Looking for help elsewhere
I think my face shows how awful I felt…

My parents have always been extremely supportive of me in all aspects of life. Academics, athletics, health (mental & physical) and blogging – you name it, they’ve been there for me. And I’m eternally grateful for that, because I know not everyone is fortunate enough to say that. It was my mum who made me realise that I needed external help. Not from a therapist/ doctor, but from a qualified coach who would have a holistic view and approach to my training. That’s not to say anything against therapists or doctors, just that at this stage it’s not what I need. After contacting Ellen (@teenrunnerblog), I decided to get in touch with Jess Piasecki from Run Science , who helped her recover from her stress fracture via her training and nutrition.

Getting back on track
Post-gym protein courtesy of Missfits (use my code fruits5 for £5 off)

I first spoke to Jess almost 3 weeks ago, sending over a food and training diary to her so she could help me rectify my balance. I’m still working with her, and there’s still lots to cover, but she immediately picked up on the fact that I was nowhere near fuelling enough for the amount of training I was doing. I now have two snacks daily – regardless of exercise – plus an oaty protein shake (to ensure I get carbs too) straight after any training session. In addition, I’ve been increasing my general carbohydrate consumption, especially at lunch so I don’t come to evening training with already depleted energy levels.

Slow and steady

It’s a gradual process, and it has by no means been easy. At first, I was scared at the prospect of eating more whilst not increasing my training. Nevertheless, I am reminding myself daily that doing this volume and intensity of sport is my choice – but in order to continue doing so sustainably, I need to start fuelling myself adequately. It might sound obvious to some, but to others – myself included – it’s a difficult connection to truly make and believe.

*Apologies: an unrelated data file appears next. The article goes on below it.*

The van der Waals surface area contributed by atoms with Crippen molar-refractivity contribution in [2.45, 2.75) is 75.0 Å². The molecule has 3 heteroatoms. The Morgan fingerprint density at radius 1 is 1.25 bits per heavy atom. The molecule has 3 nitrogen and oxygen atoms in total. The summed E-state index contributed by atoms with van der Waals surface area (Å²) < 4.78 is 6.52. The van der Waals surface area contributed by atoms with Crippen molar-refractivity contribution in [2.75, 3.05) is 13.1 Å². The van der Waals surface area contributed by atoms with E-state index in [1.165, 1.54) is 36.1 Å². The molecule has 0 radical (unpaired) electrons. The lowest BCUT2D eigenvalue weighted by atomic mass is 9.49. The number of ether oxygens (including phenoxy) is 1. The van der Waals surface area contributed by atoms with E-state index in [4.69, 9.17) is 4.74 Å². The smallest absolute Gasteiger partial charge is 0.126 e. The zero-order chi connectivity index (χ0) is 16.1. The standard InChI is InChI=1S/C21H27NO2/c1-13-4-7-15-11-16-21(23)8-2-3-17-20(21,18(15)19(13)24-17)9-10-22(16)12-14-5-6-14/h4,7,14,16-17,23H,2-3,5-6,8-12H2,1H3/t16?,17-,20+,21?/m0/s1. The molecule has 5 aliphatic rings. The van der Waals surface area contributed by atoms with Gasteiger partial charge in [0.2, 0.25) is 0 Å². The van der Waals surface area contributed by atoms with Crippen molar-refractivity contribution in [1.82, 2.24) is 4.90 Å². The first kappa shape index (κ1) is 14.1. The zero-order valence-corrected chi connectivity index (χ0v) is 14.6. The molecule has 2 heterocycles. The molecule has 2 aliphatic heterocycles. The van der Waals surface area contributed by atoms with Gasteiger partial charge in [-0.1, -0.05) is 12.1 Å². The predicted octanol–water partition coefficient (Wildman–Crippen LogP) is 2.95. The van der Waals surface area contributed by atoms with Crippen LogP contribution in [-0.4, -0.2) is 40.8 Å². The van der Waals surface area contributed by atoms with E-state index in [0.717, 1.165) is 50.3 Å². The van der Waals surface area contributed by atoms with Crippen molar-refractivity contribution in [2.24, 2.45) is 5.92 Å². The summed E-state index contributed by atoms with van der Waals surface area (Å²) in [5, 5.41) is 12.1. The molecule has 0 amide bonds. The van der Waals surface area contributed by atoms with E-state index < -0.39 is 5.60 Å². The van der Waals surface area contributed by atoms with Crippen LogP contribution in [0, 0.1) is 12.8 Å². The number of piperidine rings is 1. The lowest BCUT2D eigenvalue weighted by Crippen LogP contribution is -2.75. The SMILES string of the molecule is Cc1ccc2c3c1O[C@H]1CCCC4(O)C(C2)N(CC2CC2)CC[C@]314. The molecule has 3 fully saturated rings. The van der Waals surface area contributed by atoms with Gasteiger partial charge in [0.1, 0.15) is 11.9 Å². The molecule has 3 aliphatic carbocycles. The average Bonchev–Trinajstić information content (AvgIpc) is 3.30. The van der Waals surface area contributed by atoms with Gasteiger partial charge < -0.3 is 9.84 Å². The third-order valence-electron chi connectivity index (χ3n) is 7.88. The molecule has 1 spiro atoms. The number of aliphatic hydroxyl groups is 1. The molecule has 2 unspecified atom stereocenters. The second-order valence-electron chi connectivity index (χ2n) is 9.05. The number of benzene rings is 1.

Same shake, different day
Onwards and upwards

So far, I have noticed differences already, especially in training. My reps have begun to go back down to what they used to be. In swimming, I have been able to go further and faster than ever before at no extra effort. And, most importantly, I’m rediscovering my love for running. I’ve still had blips – because we all know that progress isn’t a straight line. Mentally, I’m ok, but it can be tough when your jeans feel tighter and your cheeks look fuller. Deep down, though, I know that these are signs that my body is getting stronger.

RED-S is an awful thing, but it’s also in the individual’s hands to reverse if they have the right support and mindset. I’m not “fixed”. I’m not magically back to where I was before I started spiralling downwards. But I am happier. And I’m getting healthier – mentally and physically. I just need to keep going. This time, I’m hopefully better equipped to make long-term progress and maintain my love for the sport. The biggest BS that is ever fed to us aspiring athletes is that lighter = better, no pain = no gain, and further = faster. I would say that health, happiness and consistency are three crucial components to sustainable success. I’m not a coach, though, so don’t quote me on that!

A few noteworthy websites/ articles/ posts

I hope you’ve found my experience insightful and that it has potentially helped to reduce the silence surrounding RED-S. If you wish to discuss this further with me then my inbox is always open 😊. 

Emma ♥♥